The Ski Trab Titan Vario is the pinnacle of performance amongst the race-weight, tech-binding crowd. The toe piece and heel piece are each unique and category-leading. When paired together, they offer an incredible binding that’s capable of being skied harder than anybody thought a sub-200g binding could.
A titanium spring joins the toe-wings and allows them to operate independently of one another. This means the opening force applied to one wing isn’t automatically applied to the other wing like in most traditional toe pieces. This increases retention when skiing bumpy, hard snow so you can feel comfortable pushing harder without the need to lock the toes. The lack of coiled springs also shaves weight while thwarting dangerous ice buildup underneath said springs. This means you have time to take in the view, plot your line, or even eat a few calories while your buddies are still working on clearing the ice from their bindings to ensure proper wing-closure.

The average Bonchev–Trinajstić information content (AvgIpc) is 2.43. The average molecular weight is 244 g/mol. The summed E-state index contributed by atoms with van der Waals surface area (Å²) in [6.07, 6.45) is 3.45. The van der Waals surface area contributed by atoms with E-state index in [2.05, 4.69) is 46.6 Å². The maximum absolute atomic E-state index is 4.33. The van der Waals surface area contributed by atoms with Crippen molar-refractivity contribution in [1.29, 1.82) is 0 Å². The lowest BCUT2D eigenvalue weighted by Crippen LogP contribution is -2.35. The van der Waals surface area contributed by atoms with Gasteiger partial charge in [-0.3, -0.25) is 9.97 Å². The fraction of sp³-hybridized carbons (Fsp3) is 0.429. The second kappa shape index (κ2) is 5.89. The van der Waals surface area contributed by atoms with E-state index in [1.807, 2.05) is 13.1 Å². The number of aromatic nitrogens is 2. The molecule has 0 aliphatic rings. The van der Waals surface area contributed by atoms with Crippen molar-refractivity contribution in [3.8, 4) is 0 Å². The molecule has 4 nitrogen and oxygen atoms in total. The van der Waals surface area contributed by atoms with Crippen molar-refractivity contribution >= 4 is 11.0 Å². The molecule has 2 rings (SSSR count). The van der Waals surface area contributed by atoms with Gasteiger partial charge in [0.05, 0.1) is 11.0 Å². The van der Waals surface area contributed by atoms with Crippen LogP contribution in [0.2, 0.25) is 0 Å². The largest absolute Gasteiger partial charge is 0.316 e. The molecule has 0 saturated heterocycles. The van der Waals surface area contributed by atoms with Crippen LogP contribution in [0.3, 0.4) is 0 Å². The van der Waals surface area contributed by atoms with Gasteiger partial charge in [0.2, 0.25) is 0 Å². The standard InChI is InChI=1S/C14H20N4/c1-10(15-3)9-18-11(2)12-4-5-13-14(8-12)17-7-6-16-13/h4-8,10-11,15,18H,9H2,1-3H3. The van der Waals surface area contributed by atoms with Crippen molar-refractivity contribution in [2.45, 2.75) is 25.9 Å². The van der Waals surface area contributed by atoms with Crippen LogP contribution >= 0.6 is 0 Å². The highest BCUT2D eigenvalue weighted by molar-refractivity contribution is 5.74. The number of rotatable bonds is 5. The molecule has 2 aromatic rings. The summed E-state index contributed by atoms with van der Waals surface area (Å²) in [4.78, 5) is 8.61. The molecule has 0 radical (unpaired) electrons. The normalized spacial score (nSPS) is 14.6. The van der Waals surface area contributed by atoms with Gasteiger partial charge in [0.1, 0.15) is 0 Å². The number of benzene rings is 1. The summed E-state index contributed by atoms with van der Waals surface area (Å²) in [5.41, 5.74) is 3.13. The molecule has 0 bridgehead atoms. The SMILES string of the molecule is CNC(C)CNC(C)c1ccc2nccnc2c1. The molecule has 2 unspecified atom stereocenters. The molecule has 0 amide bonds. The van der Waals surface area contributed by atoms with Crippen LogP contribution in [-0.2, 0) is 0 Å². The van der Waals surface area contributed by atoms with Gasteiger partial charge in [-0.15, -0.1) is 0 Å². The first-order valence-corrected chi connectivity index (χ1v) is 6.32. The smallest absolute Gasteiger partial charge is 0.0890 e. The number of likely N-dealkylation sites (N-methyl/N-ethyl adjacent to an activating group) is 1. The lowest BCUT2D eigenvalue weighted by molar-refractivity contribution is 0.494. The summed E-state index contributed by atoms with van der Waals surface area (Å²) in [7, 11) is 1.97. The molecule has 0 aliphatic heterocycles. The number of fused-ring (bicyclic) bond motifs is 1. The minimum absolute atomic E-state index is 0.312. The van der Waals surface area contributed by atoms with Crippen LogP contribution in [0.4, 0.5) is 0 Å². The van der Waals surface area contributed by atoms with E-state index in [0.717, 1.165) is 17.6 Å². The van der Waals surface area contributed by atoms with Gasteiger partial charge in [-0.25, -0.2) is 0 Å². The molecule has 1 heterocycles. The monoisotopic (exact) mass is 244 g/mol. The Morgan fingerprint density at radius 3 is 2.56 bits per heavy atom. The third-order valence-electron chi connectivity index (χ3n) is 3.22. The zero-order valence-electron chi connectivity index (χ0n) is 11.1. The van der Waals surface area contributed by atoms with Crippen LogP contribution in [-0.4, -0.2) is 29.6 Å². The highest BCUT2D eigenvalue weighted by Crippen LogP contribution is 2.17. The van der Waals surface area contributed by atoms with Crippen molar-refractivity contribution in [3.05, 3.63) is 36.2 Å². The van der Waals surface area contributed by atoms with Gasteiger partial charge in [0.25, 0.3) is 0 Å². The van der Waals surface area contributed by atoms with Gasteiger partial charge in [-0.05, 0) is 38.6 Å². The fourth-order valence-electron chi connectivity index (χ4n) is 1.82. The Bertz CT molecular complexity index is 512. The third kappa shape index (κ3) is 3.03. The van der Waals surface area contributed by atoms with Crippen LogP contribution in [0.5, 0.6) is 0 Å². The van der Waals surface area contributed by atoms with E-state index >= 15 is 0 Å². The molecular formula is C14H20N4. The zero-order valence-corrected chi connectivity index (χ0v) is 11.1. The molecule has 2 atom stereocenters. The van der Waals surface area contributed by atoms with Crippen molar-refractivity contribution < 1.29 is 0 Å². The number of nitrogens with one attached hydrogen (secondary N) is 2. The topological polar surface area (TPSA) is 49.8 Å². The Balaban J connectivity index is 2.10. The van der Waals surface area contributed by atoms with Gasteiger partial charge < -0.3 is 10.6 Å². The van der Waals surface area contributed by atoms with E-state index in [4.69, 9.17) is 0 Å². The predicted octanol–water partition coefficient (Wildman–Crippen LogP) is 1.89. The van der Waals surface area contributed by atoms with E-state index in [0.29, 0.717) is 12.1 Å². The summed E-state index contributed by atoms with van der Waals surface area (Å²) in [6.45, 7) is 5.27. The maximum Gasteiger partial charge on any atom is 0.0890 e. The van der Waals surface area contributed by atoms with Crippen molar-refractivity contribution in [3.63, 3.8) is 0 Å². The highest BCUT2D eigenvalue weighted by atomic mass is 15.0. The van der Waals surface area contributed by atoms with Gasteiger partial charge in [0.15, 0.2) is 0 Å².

The heel pieces appear nondescript but hidden underneath the cap is some pretty impressive hardware that allows the heel piece to rotate 21.5° to either side while applying significant return-to-center force. What this means is you’re able to load the skis up that much harder through rough snow and the heels will continue to snap you back to center while other race heels would have let go. For skiers that ski as hard as they climb, the Titan Vario is without a doubt the binding of choice.
Three lateral and vertical spring options to fine tune your release values, R8, R10, or R12.